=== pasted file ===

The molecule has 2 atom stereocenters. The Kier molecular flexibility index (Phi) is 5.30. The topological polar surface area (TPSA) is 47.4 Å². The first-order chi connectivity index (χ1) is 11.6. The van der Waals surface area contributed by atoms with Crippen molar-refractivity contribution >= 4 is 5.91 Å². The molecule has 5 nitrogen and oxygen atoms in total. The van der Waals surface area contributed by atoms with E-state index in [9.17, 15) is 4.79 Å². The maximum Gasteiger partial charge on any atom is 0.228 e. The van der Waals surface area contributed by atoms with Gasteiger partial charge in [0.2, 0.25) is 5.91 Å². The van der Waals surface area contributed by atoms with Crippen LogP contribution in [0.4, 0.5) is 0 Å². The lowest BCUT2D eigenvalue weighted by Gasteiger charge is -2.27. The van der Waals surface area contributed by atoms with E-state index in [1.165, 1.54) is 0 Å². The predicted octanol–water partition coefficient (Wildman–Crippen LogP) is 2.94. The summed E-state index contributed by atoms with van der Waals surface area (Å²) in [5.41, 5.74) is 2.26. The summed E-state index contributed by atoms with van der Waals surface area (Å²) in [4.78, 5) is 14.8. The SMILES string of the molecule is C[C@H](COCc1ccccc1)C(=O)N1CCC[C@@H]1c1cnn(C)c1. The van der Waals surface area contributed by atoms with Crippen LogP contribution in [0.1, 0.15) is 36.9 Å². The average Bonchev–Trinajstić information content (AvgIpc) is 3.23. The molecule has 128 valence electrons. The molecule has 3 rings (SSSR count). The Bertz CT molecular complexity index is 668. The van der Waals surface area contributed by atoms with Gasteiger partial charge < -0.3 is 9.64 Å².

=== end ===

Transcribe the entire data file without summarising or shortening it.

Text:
The molecule has 2 atom stereocenters. The Kier molecular flexibility index (Phi) is 5.30. The topological polar surface area (TPSA) is 47.4 Å². The first-order chi connectivity index (χ1) is 11.6. The van der Waals surface area contributed by atoms with Crippen molar-refractivity contribution >= 4 is 5.91 Å². The molecule has 5 nitrogen and oxygen atoms in total. The van der Waals surface area contributed by atoms with E-state index in [9.17, 15) is 4.79 Å². The maximum Gasteiger partial charge on any atom is 0.228 e. The van der Waals surface area contributed by atoms with Gasteiger partial charge in [0.2, 0.25) is 5.91 Å². The van der Waals surface area contributed by atoms with Crippen LogP contribution in [0.4, 0.5) is 0 Å². The lowest BCUT2D eigenvalue weighted by Gasteiger charge is -2.27. The van der Waals surface area contributed by atoms with E-state index in [1.165, 1.54) is 0 Å². The predicted octanol–water partition coefficient (Wildman–Crippen LogP) is 2.94. The summed E-state index contributed by atoms with van der Waals surface area (Å²) in [5.41, 5.74) is 2.26. The summed E-state index contributed by atoms with van der Waals surface area (Å²) in [4.78, 5) is 14.8. The SMILES string of the molecule is C[C@H](COCc1ccccc1)C(=O)N1CCC[C@@H]1c1cnn(C)c1. The van der Waals surface area contributed by atoms with Crippen LogP contribution in [0.1, 0.15) is 36.9 Å². The average Bonchev–Trinajstić information content (AvgIpc) is 3.23. The molecule has 128 valence electrons. The molecule has 3 rings (SSSR count). The Bertz CT molecular complexity index is 668. The van der Waals surface area contributed by atoms with Gasteiger partial charge < -0.3 is 9.64 Å².